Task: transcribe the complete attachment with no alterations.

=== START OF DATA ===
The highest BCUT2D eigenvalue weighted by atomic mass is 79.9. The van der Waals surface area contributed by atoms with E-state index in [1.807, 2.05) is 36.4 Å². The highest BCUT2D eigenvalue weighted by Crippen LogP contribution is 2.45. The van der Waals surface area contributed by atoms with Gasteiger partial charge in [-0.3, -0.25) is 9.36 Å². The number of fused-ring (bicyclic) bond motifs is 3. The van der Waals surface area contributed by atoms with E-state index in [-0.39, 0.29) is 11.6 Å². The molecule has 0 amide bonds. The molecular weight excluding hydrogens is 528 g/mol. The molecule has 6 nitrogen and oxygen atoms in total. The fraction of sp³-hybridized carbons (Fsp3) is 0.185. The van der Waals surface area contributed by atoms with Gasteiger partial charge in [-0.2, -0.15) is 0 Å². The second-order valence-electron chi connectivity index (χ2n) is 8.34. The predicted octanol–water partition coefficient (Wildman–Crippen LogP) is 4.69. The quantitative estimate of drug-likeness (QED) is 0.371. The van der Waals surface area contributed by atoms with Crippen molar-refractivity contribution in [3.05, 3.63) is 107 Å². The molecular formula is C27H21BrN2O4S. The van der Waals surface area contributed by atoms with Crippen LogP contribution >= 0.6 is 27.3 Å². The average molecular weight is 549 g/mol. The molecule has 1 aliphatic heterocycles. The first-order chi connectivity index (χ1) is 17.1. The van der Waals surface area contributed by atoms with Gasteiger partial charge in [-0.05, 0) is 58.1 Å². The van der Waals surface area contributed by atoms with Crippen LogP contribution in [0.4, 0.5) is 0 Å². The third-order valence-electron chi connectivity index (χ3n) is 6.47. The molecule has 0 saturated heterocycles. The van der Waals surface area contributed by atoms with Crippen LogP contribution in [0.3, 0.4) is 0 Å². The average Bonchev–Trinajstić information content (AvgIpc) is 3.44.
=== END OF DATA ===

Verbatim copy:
The highest BCUT2D eigenvalue weighted by atomic mass is 79.9. The van der Waals surface area contributed by atoms with E-state index in [1.807, 2.05) is 36.4 Å². The highest BCUT2D eigenvalue weighted by Crippen LogP contribution is 2.45. The van der Waals surface area contributed by atoms with Gasteiger partial charge in [-0.3, -0.25) is 9.36 Å². The number of fused-ring (bicyclic) bond motifs is 3. The van der Waals surface area contributed by atoms with E-state index in [-0.39, 0.29) is 11.6 Å². The molecule has 0 amide bonds. The molecular weight excluding hydrogens is 528 g/mol. The molecule has 6 nitrogen and oxygen atoms in total. The fraction of sp³-hybridized carbons (Fsp3) is 0.185. The van der Waals surface area contributed by atoms with Gasteiger partial charge in [-0.2, -0.15) is 0 Å². The second-order valence-electron chi connectivity index (χ2n) is 8.34. The predicted octanol–water partition coefficient (Wildman–Crippen LogP) is 4.69. The quantitative estimate of drug-likeness (QED) is 0.371. The van der Waals surface area contributed by atoms with Crippen molar-refractivity contribution in [3.05, 3.63) is 107 Å². The molecular formula is C27H21BrN2O4S. The van der Waals surface area contributed by atoms with Crippen LogP contribution >= 0.6 is 27.3 Å². The average molecular weight is 549 g/mol. The molecule has 1 aliphatic heterocycles. The first-order chi connectivity index (χ1) is 17.1. The van der Waals surface area contributed by atoms with Gasteiger partial charge in [-0.05, 0) is 58.1 Å². The van der Waals surface area contributed by atoms with Crippen LogP contribution in [0.4, 0.5) is 0 Å². The third-order valence-electron chi connectivity index (χ3n) is 6.47. The molecule has 0 saturated heterocycles. The van der Waals surface area contributed by atoms with Crippen LogP contribution in [0.3, 0.4) is 0 Å². The average Bonchev–Trinajstić information content (AvgIpc) is 3.44.